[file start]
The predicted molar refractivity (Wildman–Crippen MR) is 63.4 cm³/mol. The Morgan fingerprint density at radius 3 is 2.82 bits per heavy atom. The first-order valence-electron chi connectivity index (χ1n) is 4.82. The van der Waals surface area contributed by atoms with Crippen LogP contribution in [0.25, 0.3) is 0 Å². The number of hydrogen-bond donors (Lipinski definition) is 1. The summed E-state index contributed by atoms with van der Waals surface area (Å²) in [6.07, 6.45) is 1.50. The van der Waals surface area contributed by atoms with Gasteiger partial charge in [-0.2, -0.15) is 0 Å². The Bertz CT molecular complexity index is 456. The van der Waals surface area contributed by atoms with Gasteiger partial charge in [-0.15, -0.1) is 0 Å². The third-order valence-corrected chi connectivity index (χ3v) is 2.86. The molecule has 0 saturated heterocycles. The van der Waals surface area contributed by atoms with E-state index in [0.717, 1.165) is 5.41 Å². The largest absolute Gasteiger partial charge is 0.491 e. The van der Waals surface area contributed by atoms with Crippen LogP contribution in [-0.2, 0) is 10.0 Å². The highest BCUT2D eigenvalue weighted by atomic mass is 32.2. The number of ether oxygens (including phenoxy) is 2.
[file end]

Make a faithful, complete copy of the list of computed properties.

The predicted molar refractivity (Wildman–Crippen MR) is 63.4 cm³/mol. The Morgan fingerprint density at radius 3 is 2.82 bits per heavy atom. The first-order valence-electron chi connectivity index (χ1n) is 4.82. The van der Waals surface area contributed by atoms with Crippen LogP contribution in [0.25, 0.3) is 0 Å². The number of hydrogen-bond donors (Lipinski definition) is 1. The summed E-state index contributed by atoms with van der Waals surface area (Å²) in [6.07, 6.45) is 1.50. The van der Waals surface area contributed by atoms with Gasteiger partial charge in [-0.2, -0.15) is 0 Å². The Bertz CT molecular complexity index is 456. The van der Waals surface area contributed by atoms with Gasteiger partial charge in [-0.15, -0.1) is 0 Å². The third-order valence-corrected chi connectivity index (χ3v) is 2.86. The molecule has 0 saturated heterocycles. The van der Waals surface area contributed by atoms with E-state index in [0.717, 1.165) is 5.41 Å². The largest absolute Gasteiger partial charge is 0.491 e. The van der Waals surface area contributed by atoms with Crippen LogP contribution in [-0.2, 0) is 10.0 Å². The highest BCUT2D eigenvalue weighted by atomic mass is 32.2. The number of ether oxygens (including phenoxy) is 2.